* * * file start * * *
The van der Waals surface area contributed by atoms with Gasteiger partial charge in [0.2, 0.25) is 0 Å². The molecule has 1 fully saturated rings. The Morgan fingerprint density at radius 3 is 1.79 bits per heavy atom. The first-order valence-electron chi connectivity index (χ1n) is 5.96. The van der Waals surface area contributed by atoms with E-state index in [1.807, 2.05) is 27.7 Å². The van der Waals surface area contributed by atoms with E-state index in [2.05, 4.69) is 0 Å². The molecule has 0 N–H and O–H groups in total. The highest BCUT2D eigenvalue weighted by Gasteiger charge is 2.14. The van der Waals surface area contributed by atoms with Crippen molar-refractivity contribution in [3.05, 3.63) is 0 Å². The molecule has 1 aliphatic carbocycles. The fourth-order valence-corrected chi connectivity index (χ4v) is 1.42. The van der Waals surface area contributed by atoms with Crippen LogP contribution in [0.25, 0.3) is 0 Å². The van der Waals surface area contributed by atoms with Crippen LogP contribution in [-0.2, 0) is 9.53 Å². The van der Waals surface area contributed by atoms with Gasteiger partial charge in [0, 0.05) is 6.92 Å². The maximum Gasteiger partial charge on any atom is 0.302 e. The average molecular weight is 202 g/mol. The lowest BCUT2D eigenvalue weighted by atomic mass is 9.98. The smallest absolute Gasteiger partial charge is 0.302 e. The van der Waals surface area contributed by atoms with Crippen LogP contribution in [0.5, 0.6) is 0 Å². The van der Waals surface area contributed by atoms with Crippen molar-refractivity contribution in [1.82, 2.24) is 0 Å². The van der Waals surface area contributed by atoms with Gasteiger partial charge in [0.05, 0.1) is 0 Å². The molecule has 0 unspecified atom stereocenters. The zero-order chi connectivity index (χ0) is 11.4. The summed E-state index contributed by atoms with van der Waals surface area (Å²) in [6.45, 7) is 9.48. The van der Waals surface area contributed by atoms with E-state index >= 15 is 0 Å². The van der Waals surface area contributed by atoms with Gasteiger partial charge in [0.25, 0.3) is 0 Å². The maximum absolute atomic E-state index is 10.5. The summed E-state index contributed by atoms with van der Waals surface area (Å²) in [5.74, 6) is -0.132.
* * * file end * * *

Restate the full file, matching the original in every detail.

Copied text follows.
The van der Waals surface area contributed by atoms with Gasteiger partial charge in [0.2, 0.25) is 0 Å². The molecule has 1 fully saturated rings. The Morgan fingerprint density at radius 3 is 1.79 bits per heavy atom. The first-order valence-electron chi connectivity index (χ1n) is 5.96. The van der Waals surface area contributed by atoms with E-state index in [1.807, 2.05) is 27.7 Å². The van der Waals surface area contributed by atoms with E-state index in [2.05, 4.69) is 0 Å². The molecule has 0 N–H and O–H groups in total. The highest BCUT2D eigenvalue weighted by Gasteiger charge is 2.14. The van der Waals surface area contributed by atoms with Crippen molar-refractivity contribution in [3.05, 3.63) is 0 Å². The molecule has 1 aliphatic carbocycles. The fourth-order valence-corrected chi connectivity index (χ4v) is 1.42. The van der Waals surface area contributed by atoms with Crippen LogP contribution in [0.25, 0.3) is 0 Å². The van der Waals surface area contributed by atoms with Crippen LogP contribution in [-0.2, 0) is 9.53 Å². The van der Waals surface area contributed by atoms with Gasteiger partial charge in [0, 0.05) is 6.92 Å². The maximum Gasteiger partial charge on any atom is 0.302 e. The average molecular weight is 202 g/mol. The lowest BCUT2D eigenvalue weighted by atomic mass is 9.98. The smallest absolute Gasteiger partial charge is 0.302 e. The van der Waals surface area contributed by atoms with Crippen LogP contribution in [0.5, 0.6) is 0 Å². The van der Waals surface area contributed by atoms with Crippen molar-refractivity contribution in [1.82, 2.24) is 0 Å². The van der Waals surface area contributed by atoms with Gasteiger partial charge in [0.05, 0.1) is 0 Å². The molecule has 0 unspecified atom stereocenters. The zero-order chi connectivity index (χ0) is 11.4. The summed E-state index contributed by atoms with van der Waals surface area (Å²) in [6.45, 7) is 9.48. The van der Waals surface area contributed by atoms with E-state index >= 15 is 0 Å². The van der Waals surface area contributed by atoms with Gasteiger partial charge in [0.25, 0.3) is 0 Å². The maximum absolute atomic E-state index is 10.5. The summed E-state index contributed by atoms with van der Waals surface area (Å²) in [5.74, 6) is -0.132.